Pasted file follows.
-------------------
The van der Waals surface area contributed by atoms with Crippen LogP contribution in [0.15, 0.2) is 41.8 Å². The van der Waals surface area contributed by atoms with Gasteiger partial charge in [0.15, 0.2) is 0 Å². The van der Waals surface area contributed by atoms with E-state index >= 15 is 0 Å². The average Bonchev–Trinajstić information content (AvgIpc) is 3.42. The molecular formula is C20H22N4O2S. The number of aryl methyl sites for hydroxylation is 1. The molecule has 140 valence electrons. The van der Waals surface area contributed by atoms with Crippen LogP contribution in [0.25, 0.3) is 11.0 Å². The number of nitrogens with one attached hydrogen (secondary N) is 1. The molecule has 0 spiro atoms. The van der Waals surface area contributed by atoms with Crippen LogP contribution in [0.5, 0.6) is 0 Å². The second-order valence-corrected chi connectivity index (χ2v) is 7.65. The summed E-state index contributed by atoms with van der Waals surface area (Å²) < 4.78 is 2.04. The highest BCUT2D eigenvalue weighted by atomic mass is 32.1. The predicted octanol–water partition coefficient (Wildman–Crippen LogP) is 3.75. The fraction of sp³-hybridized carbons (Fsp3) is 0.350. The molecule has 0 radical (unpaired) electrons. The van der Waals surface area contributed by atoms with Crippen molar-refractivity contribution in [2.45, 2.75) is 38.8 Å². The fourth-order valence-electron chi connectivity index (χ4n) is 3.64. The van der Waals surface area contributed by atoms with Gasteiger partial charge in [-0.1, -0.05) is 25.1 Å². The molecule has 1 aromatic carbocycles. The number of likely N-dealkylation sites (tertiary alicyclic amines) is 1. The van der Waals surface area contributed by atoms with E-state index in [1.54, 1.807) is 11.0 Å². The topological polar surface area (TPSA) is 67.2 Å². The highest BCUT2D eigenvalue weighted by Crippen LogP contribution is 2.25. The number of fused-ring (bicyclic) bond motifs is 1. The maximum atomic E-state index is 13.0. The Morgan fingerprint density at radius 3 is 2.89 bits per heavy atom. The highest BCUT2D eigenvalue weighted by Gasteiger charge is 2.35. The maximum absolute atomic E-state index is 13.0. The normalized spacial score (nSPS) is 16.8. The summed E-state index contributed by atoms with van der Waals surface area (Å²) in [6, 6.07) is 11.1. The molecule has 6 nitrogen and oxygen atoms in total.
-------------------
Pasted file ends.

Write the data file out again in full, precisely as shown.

The van der Waals surface area contributed by atoms with Crippen LogP contribution in [0.15, 0.2) is 41.8 Å². The van der Waals surface area contributed by atoms with Gasteiger partial charge in [0.15, 0.2) is 0 Å². The van der Waals surface area contributed by atoms with E-state index >= 15 is 0 Å². The average Bonchev–Trinajstić information content (AvgIpc) is 3.42. The molecular formula is C20H22N4O2S. The number of aryl methyl sites for hydroxylation is 1. The molecule has 140 valence electrons. The van der Waals surface area contributed by atoms with Crippen LogP contribution in [0.25, 0.3) is 11.0 Å². The number of nitrogens with one attached hydrogen (secondary N) is 1. The molecule has 0 spiro atoms. The van der Waals surface area contributed by atoms with Crippen LogP contribution in [0.5, 0.6) is 0 Å². The second-order valence-corrected chi connectivity index (χ2v) is 7.65. The summed E-state index contributed by atoms with van der Waals surface area (Å²) < 4.78 is 2.04. The highest BCUT2D eigenvalue weighted by atomic mass is 32.1. The predicted octanol–water partition coefficient (Wildman–Crippen LogP) is 3.75. The fraction of sp³-hybridized carbons (Fsp3) is 0.350. The molecule has 0 radical (unpaired) electrons. The van der Waals surface area contributed by atoms with Crippen molar-refractivity contribution in [2.45, 2.75) is 38.8 Å². The fourth-order valence-electron chi connectivity index (χ4n) is 3.64. The van der Waals surface area contributed by atoms with Gasteiger partial charge in [-0.1, -0.05) is 25.1 Å². The molecule has 1 aromatic carbocycles. The number of likely N-dealkylation sites (tertiary alicyclic amines) is 1. The van der Waals surface area contributed by atoms with E-state index in [1.54, 1.807) is 11.0 Å². The topological polar surface area (TPSA) is 67.2 Å². The highest BCUT2D eigenvalue weighted by Crippen LogP contribution is 2.25. The number of fused-ring (bicyclic) bond motifs is 1. The maximum atomic E-state index is 13.0. The Morgan fingerprint density at radius 3 is 2.89 bits per heavy atom. The highest BCUT2D eigenvalue weighted by Gasteiger charge is 2.35. The maximum absolute atomic E-state index is 13.0. The normalized spacial score (nSPS) is 16.8. The summed E-state index contributed by atoms with van der Waals surface area (Å²) in [6, 6.07) is 11.1. The molecule has 6 nitrogen and oxygen atoms in total.